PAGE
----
One of the most common cases of data loss is due to a system failure. To recover files in these situation photographers will simply need to generate a copy of the information held on the machine which is accomplishable by using a CD that contains a bootable computer operating system. The user can then move the images to the system disk, which can then be backed up with the file manager or authoring software. If you are unsure of how to do this yourself, take your machine to a local computer shop that offers a restoration service.
Unfortunately there are some cases when files simply cannot be recovered, whether it’s because the memory card was a fake or because the camera used permanently deletes making recovery impossible. If nothing else, we can take the experience as a costly lesson never to be repeated. Prevention is said to be better than the cure, so to stop it happening again invest in a solid external hard drive and subscribe to an established online storage provider. Never delete files in-camera, wait until you have uploaded to them your computer, backed them to an external data bank or online storage provider, and then and only then format the card. Only use memory cards from a reputable brand and purchase them using a trusted website or at a high-street store.
To minimise the risk of losing photographs, we’ve compiled a cheat-sheet of tips to ensure your images are safe and secure.
- Size doesn’t matter: Don’t keep all your photos on one high capacity memory card, instead use several lower capacity cards so there is less chance of losing everything if one card breaks or is lost.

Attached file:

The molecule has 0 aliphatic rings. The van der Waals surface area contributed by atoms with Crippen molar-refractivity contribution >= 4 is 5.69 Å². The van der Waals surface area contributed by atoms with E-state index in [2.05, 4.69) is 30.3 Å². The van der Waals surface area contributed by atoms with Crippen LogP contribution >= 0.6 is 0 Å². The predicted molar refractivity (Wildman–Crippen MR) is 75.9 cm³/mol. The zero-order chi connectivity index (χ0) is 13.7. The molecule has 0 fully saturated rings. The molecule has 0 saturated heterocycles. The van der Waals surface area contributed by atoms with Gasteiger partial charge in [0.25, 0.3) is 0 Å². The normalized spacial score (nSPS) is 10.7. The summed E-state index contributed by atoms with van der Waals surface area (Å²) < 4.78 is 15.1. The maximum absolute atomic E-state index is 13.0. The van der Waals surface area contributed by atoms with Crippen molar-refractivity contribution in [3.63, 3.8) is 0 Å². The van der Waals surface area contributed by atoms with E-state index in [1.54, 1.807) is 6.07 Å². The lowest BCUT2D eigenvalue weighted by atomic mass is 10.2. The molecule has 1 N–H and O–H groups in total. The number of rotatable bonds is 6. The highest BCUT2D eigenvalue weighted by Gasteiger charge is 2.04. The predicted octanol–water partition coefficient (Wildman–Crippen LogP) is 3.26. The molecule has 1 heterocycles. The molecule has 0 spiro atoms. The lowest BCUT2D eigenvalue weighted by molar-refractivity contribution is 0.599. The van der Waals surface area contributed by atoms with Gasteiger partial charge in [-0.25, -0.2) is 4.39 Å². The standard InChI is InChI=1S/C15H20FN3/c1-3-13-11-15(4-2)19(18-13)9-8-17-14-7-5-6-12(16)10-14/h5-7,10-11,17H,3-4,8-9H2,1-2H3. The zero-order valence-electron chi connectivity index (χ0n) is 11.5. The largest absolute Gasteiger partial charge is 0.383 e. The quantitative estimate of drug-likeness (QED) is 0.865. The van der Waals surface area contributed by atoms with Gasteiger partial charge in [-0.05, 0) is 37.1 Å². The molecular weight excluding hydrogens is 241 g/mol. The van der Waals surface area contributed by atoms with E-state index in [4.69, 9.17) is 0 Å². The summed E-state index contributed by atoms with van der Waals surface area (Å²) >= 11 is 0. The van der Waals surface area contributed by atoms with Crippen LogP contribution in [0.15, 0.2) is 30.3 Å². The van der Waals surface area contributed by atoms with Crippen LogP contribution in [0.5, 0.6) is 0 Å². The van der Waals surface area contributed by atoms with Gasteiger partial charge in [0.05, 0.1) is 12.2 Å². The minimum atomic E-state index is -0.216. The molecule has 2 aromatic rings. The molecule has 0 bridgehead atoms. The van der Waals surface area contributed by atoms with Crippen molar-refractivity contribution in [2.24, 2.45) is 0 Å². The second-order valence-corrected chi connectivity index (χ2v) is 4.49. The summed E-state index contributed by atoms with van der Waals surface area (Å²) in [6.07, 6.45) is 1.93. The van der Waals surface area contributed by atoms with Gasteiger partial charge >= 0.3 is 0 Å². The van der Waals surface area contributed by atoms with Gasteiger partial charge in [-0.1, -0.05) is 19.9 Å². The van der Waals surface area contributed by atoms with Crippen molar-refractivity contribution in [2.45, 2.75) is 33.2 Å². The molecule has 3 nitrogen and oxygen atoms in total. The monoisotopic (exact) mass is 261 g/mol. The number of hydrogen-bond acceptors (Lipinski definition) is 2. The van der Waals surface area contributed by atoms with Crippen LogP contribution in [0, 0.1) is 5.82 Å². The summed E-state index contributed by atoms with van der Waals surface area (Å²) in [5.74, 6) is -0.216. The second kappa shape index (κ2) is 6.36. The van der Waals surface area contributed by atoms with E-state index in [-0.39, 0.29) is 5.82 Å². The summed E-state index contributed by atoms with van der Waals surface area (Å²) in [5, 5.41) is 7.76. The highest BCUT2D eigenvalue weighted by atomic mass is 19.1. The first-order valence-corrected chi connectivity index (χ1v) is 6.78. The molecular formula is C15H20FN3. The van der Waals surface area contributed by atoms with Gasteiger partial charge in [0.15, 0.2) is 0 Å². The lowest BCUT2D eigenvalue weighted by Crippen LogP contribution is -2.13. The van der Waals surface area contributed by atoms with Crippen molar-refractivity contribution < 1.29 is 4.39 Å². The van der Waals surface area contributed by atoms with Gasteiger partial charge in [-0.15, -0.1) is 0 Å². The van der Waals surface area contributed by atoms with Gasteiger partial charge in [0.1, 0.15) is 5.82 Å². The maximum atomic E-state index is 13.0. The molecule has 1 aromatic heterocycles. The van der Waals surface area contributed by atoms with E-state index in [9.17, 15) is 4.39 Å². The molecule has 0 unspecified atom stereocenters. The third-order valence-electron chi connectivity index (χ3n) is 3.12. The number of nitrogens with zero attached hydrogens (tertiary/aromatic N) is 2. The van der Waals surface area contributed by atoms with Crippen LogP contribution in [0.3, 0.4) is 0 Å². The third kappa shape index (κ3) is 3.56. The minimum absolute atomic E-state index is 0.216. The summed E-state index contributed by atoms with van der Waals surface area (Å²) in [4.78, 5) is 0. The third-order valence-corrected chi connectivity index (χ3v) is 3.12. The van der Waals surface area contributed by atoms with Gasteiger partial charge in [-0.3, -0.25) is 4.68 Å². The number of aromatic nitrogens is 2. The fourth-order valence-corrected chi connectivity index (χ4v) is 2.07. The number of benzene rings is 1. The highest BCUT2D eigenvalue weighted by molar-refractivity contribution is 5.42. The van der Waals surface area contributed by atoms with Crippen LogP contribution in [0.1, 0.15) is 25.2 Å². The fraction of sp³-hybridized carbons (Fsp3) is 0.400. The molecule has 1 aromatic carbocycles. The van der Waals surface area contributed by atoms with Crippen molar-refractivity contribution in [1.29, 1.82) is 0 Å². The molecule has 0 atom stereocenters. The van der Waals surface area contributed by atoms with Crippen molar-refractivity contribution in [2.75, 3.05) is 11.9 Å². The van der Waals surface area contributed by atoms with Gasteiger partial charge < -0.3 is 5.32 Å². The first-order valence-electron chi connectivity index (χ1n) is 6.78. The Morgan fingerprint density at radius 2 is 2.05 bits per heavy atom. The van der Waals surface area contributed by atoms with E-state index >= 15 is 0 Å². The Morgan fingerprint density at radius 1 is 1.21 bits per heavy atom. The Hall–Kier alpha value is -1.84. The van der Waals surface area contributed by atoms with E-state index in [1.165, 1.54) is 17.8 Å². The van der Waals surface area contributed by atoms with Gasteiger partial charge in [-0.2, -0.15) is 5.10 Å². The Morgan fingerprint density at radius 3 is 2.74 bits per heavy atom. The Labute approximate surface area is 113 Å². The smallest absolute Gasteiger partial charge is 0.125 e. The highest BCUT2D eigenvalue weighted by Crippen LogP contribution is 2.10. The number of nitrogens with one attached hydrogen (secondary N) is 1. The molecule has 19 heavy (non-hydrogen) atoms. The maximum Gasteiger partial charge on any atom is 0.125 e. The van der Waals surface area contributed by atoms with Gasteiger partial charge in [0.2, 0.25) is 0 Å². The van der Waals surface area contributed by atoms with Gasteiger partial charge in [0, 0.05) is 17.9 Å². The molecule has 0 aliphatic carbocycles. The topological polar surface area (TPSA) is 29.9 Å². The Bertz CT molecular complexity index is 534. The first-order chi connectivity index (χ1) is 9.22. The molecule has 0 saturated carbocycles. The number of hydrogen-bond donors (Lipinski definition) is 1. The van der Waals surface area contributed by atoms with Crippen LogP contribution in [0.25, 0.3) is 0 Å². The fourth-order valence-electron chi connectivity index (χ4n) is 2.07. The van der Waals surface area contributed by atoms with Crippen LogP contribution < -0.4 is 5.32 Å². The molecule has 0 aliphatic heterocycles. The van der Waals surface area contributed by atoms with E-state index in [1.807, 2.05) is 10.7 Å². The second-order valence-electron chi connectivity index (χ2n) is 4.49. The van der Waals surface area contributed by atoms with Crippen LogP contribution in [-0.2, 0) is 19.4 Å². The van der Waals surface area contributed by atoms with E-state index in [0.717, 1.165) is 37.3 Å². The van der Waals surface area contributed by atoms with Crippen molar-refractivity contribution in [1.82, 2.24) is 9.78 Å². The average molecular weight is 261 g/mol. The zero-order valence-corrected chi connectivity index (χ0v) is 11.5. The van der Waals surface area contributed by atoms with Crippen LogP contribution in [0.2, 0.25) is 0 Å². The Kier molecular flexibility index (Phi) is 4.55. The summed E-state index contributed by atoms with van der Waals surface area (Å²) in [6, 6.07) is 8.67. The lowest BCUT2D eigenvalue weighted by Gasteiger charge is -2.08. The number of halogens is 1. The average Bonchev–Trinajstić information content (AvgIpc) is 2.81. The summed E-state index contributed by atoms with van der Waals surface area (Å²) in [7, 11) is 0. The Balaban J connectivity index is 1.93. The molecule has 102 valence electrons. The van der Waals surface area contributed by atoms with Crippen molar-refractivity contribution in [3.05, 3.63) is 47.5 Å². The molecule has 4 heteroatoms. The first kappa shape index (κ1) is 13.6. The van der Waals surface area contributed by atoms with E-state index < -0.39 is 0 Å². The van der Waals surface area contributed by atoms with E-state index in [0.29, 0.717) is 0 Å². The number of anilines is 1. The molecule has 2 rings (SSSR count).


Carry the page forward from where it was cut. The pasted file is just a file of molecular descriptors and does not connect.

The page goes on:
- Reputation is everything: Stick to reputable memory card brands and only buy from trusted sites and stores, as there are a large quantity of ‘fakes’ circulating online that don’t work.
- Don’t forget a spare: Taking a spare card out with you on a photo session will ensure you don’t miss a thing, should the memory card you are using falter.
- Don’t believe everything you see: Just because the image thumbnail looks ok, it doesn’t mean that the file isn’t corrupt. Thumbnails are embedded in the files for fast preview and do not necessarily reflect the state of the full picture. Open several frames, or particular favourites to ensure they are ok.
- Be patient: Don’t turn off your camera when it is reading and writing to the memory card and don’t rip the memory card out of the card reader before it finishes uploading files to your machine. Doing so could result in lost or corrupt files.
- Safety first: Store memory cards in a safe and secure place. Protect them from moisture, dust, dirt, animals and young children.
- Don’t delete: Refrain from deleting files in-camera. Instead wait until you have successfully transferred the images to your computer and backed up your files before deleting the ones on the card.
- Once bitten, twice shy: If an image card is faulty – bin it, or better yet get a refund! Never use or write to a card where data has been lost before – it will happen again.
- Back up: Keep your images on several external hard drives and/or with an online storage provider.
- Watch out for nasties: Protect your machine with an up-to-date firewall and install sensible antivirus software. Never ignore those updates!